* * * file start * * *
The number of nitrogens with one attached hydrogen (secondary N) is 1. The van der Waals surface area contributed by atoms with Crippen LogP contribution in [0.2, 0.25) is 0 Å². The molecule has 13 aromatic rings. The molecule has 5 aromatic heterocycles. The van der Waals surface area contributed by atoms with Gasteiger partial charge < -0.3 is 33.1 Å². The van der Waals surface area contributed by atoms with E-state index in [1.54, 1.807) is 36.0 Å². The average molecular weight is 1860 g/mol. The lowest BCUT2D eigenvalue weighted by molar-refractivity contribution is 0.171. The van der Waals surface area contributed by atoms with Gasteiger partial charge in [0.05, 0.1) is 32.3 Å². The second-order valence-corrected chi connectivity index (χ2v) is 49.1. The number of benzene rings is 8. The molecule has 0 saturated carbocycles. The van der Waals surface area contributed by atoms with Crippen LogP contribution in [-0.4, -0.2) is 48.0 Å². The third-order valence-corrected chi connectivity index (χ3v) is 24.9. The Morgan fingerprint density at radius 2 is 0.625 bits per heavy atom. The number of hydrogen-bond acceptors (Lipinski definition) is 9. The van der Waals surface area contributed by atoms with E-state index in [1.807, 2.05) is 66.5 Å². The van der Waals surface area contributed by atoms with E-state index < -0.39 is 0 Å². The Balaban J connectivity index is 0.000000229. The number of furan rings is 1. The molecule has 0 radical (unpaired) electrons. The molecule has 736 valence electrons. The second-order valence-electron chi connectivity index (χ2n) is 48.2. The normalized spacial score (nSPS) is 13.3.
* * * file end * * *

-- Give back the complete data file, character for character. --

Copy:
The number of nitrogens with one attached hydrogen (secondary N) is 1. The van der Waals surface area contributed by atoms with Crippen LogP contribution in [0.2, 0.25) is 0 Å². The molecule has 13 aromatic rings. The molecule has 5 aromatic heterocycles. The van der Waals surface area contributed by atoms with Gasteiger partial charge < -0.3 is 33.1 Å². The van der Waals surface area contributed by atoms with E-state index in [1.54, 1.807) is 36.0 Å². The average molecular weight is 1860 g/mol. The lowest BCUT2D eigenvalue weighted by molar-refractivity contribution is 0.171. The van der Waals surface area contributed by atoms with Gasteiger partial charge in [0.05, 0.1) is 32.3 Å². The second-order valence-corrected chi connectivity index (χ2v) is 49.1. The number of benzene rings is 8. The molecule has 0 saturated carbocycles. The van der Waals surface area contributed by atoms with Crippen LogP contribution in [-0.4, -0.2) is 48.0 Å². The third-order valence-corrected chi connectivity index (χ3v) is 24.9. The Morgan fingerprint density at radius 2 is 0.625 bits per heavy atom. The number of hydrogen-bond acceptors (Lipinski definition) is 9. The van der Waals surface area contributed by atoms with E-state index in [1.807, 2.05) is 66.5 Å². The van der Waals surface area contributed by atoms with E-state index < -0.39 is 0 Å². The Balaban J connectivity index is 0.000000229. The number of furan rings is 1. The molecule has 0 radical (unpaired) electrons. The molecule has 736 valence electrons. The second-order valence-electron chi connectivity index (χ2n) is 48.2. The normalized spacial score (nSPS) is 13.3.